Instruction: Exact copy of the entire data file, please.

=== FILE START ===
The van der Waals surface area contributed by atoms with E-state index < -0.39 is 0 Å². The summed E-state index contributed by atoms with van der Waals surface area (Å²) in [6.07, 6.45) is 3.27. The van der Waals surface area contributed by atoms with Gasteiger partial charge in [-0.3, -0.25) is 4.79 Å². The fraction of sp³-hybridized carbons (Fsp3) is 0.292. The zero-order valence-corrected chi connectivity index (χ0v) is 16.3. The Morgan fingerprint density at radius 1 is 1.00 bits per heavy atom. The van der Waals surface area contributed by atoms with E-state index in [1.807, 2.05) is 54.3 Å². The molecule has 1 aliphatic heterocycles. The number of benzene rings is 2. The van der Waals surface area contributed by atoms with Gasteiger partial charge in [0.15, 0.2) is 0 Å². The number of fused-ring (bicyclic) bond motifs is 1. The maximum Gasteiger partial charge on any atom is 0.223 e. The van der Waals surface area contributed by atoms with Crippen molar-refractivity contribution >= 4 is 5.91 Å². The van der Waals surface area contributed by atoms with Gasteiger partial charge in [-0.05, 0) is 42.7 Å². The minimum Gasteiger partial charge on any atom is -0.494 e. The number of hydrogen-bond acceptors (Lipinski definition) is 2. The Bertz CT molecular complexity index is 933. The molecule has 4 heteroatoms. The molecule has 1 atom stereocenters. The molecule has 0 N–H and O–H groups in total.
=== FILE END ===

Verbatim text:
The van der Waals surface area contributed by atoms with E-state index < -0.39 is 0 Å². The summed E-state index contributed by atoms with van der Waals surface area (Å²) in [6.07, 6.45) is 3.27. The van der Waals surface area contributed by atoms with Gasteiger partial charge in [-0.3, -0.25) is 4.79 Å². The fraction of sp³-hybridized carbons (Fsp3) is 0.292. The zero-order valence-corrected chi connectivity index (χ0v) is 16.3. The Morgan fingerprint density at radius 1 is 1.00 bits per heavy atom. The van der Waals surface area contributed by atoms with E-state index in [1.807, 2.05) is 54.3 Å². The molecule has 1 aliphatic heterocycles. The number of benzene rings is 2. The van der Waals surface area contributed by atoms with Gasteiger partial charge in [0.15, 0.2) is 0 Å². The number of fused-ring (bicyclic) bond motifs is 1. The maximum Gasteiger partial charge on any atom is 0.223 e. The van der Waals surface area contributed by atoms with Crippen molar-refractivity contribution >= 4 is 5.91 Å². The van der Waals surface area contributed by atoms with Gasteiger partial charge in [-0.05, 0) is 42.7 Å². The minimum Gasteiger partial charge on any atom is -0.494 e. The number of hydrogen-bond acceptors (Lipinski definition) is 2. The Bertz CT molecular complexity index is 933. The molecule has 4 heteroatoms. The molecule has 1 atom stereocenters. The molecule has 0 N–H and O–H groups in total.